In its seventh through twelfth points of error, Heritage contends that the trial court erred in rendering judgment for Petersson on jury findings that Heritage owed Petersson the amounts of $8,151.00, $6,595.00, and $9,559.00 for premiums paid by Petersson to Union in 1978 and 1979 pursuant to a guaranty agreement with Union because there was no evidence to raise a duty of Heritage to reimburse Petersson for the payments and because the evidence conclusively established that the payments by Petersson were pursuant to his contractual agreement with Union. But Petersson was subrogated to the rights of Union against Heritage as a result of paying the obligations of Heritage to Union pursuant to the guaranty agreement, see Fulton v. Edge, 435 S.W.2d 263 (Tex.Civ.App.—Waco 1968, writ ref'd n.r. e.), or even if there had been no such agreement, pursuant to the universal and customary manner of doing business between an insurance agent and an insured. Ward v. Hanchett, 47 S.W.2d 360, 361 (Tex.Civ.App.—San Antonio 1932), writ dism'd, 65 S.W.2d 268 (Tex.Comm'n App. 1933). As subrogee, he stood in the shoes of the subrogor. Id.; see Hicks v. Wright, 564 S.W.2d 785, 797 (Tex.Civ.App.—Tyler 1978, writ ref'd n.r.e.). Thus, Petersson was subrogated to the rights that Union had by the terms of the insurance contract to recover the premiums. We overrule Heritage's seventh through twelfth points of error.

In its thirteenth and fourteenth points of error, Heritage contends that the court erred in rendering judgment awarding Petersson attorney's fees because there was no contractual or statutory basis for the award and because there was no evidence whereby attorney's fees could be apportioned between claims that did and did not support such an award. Since we hold that Petersson stood in the shoes of Union, and the suit was on a contract, attorney's fees were clearly authorized under TEX. REV.CIV.STAT.ANN. art. 2226 (Vernon Supp.1984); see Ward, 47 S.W.2d at 361.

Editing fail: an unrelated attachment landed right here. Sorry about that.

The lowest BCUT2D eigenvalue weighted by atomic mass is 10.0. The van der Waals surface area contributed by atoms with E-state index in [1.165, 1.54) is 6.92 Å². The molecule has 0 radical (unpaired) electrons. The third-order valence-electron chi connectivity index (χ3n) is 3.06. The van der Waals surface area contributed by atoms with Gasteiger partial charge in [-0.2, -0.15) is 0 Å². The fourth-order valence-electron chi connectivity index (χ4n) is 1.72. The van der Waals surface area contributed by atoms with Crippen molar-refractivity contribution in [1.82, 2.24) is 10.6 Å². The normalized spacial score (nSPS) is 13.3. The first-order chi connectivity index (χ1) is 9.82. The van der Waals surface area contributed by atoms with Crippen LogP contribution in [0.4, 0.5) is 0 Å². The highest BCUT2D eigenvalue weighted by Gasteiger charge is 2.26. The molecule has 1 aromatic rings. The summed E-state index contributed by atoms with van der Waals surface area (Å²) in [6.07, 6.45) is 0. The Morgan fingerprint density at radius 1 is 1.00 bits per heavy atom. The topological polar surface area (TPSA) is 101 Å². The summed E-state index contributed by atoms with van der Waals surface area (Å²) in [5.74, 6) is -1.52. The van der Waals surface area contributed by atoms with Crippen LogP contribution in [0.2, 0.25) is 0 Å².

As to the contention that there was no evidence of how to apportion the fees, Heritage's attorney testified that he did not "break out" the fee since the facts involved in both claims were very close to identical. Here, no apportionment was necessary since all of Petersson's claims were ones that, if upheld, would support an award of attorney's fees. See De La Fuente v. Home Savings Association, 669 S.W.2d 137, 146 (Tex.App.—Corpus Christi 1984, no writ). We overrule Heritage's thirteenth and fourteenth points of error.

Affirm.

Costs taxed against appellants.